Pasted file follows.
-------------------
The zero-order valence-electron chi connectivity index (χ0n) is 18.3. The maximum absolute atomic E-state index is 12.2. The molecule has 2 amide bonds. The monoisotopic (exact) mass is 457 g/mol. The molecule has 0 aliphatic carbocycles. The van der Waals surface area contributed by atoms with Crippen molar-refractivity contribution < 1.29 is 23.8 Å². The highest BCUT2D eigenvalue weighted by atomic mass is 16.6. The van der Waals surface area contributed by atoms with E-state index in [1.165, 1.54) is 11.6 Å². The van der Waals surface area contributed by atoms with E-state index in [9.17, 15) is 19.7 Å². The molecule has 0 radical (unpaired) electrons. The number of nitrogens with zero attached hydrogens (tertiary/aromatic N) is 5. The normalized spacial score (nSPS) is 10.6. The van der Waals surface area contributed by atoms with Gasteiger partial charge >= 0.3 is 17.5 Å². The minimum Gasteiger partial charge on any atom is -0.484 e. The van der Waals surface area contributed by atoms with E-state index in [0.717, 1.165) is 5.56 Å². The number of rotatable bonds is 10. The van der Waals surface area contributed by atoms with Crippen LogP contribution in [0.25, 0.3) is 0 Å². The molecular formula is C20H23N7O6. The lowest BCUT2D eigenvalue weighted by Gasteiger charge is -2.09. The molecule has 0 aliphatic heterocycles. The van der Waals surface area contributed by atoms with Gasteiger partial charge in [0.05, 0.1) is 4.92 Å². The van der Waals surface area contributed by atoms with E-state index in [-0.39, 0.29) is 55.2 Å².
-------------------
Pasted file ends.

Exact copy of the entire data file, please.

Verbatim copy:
The zero-order valence-electron chi connectivity index (χ0n) is 18.3. The maximum absolute atomic E-state index is 12.2. The molecule has 2 amide bonds. The monoisotopic (exact) mass is 457 g/mol. The molecule has 0 aliphatic carbocycles. The van der Waals surface area contributed by atoms with Crippen molar-refractivity contribution < 1.29 is 23.8 Å². The highest BCUT2D eigenvalue weighted by atomic mass is 16.6. The van der Waals surface area contributed by atoms with E-state index in [1.165, 1.54) is 11.6 Å². The van der Waals surface area contributed by atoms with E-state index in [9.17, 15) is 19.7 Å². The molecule has 0 radical (unpaired) electrons. The number of nitrogens with zero attached hydrogens (tertiary/aromatic N) is 5. The normalized spacial score (nSPS) is 10.6. The van der Waals surface area contributed by atoms with Gasteiger partial charge >= 0.3 is 17.5 Å². The minimum Gasteiger partial charge on any atom is -0.484 e. The van der Waals surface area contributed by atoms with E-state index in [0.717, 1.165) is 5.56 Å². The number of rotatable bonds is 10. The van der Waals surface area contributed by atoms with Crippen LogP contribution in [0.25, 0.3) is 0 Å². The molecular formula is C20H23N7O6. The lowest BCUT2D eigenvalue weighted by Gasteiger charge is -2.09. The molecule has 0 aliphatic heterocycles. The van der Waals surface area contributed by atoms with Gasteiger partial charge in [0.05, 0.1) is 4.92 Å². The van der Waals surface area contributed by atoms with E-state index in [-0.39, 0.29) is 55.2 Å².